So, I've decided to start a new blog series where I share with you a peek into my filing cabinet. Each volume of this series will include 4-6 activities from my filing cabinet. I'll either share with you the files I created or share where I found the resource online.
I hope you'll enjoy this peek into what goes on in my classroom! As of now, my plan is to share the activities in alphabetical order. That means you're stuck with my number-based activities today. :)
1-100 Challenge from Sara VanDerWerf
Here's the general gist. Students are given a sheet of numbers that *appear* to be randomly arranged. The first student in the group must color 1. The second student must color 2. Students continue going around the group coloring the appropriate numbers. They can help their teammates find their numbers, but they may not color the numbers for them. If students are in groups of 4, a colorful pattern will soon emerge if they are paying attention!
1-4-5 Square Challenge
I found this square puzzle on a puzzle site. I created a printable version using Publisher. Then, I printed and laminated them to make a class set.
Challenge 1: Make a Square Using Exactly 1 Piece
Challenge 2: Make a Square Using Exactly 4 Pieces
Challenge 3: Make a Square Using Exactly 5 Pieces (No overlapping!)
I blogged about this puzzle in more detail here. You can also find a link to download the file and make your own set. My students usually have no problem doing Challenge 1 and 2. Challenge 3 turns out to be a real challenge. And, I usually only have 1 or 2 students figure it out. Whenever I use these with my students, I usually have to set a timer to let them know when we will stop. Otherwise, they will want to keep going, and we'll never get to our lesson!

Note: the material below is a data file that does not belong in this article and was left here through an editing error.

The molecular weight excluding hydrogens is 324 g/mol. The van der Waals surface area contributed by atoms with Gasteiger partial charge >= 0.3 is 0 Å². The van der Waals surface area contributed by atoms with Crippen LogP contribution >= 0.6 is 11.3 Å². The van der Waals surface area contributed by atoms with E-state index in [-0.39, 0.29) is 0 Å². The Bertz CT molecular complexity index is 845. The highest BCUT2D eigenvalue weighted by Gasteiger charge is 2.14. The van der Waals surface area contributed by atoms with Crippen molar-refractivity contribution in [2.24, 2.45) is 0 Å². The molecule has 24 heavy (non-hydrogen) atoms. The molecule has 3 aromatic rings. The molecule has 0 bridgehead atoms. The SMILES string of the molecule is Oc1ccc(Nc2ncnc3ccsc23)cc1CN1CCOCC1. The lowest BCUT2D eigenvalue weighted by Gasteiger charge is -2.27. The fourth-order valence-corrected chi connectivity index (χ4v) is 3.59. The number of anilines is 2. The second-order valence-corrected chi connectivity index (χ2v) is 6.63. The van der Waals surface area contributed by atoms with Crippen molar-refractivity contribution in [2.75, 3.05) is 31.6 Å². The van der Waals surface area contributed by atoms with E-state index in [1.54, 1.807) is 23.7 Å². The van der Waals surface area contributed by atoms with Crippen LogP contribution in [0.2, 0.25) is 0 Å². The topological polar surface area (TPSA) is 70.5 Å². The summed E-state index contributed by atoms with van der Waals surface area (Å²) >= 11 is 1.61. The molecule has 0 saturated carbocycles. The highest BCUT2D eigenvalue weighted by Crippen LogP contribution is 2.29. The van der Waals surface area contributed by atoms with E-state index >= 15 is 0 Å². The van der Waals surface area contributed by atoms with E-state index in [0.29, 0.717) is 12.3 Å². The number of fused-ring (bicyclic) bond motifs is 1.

I love the 24 Game, so I was super excited when I found a PDF version with printable cards on the website of Minneapolis Public Schools. You can read more about this activity here. The goal of the game is to make the number 24 from the four given numbers. You may add, subtract, multiply, or divide the four numbers. Parentheses may also be used.
You can purchase different types of 24 Games from Amazon (affiliate link). Last month, my husband and I played a couple of rounds of Double Digits (affiliate link) against each other, and some of the problems were super-tricky even for us math teachers! This is a great activity to use to reinforce the order of operations.
This challenge was inspired by a puzzle posted by Will Shortz on NPR's website. The goal of the problem is to use the digits 5, 4, 3, 2, and 1 (in that order) to create as many numbers between 1 and 40 as possible. You can add, subtract, multiply, and divide the numbers.
I also made a poster-sized version for a full-class activity.
I've posted all of the files I created for this activity here. My students really enjoyed the challenge. I used it with both my lowest math class (9th graders not yet ready for Algebra 1) and my highest math class (trig).
Hope you've enjoyed this peek at some of the activities in my filing cabinet!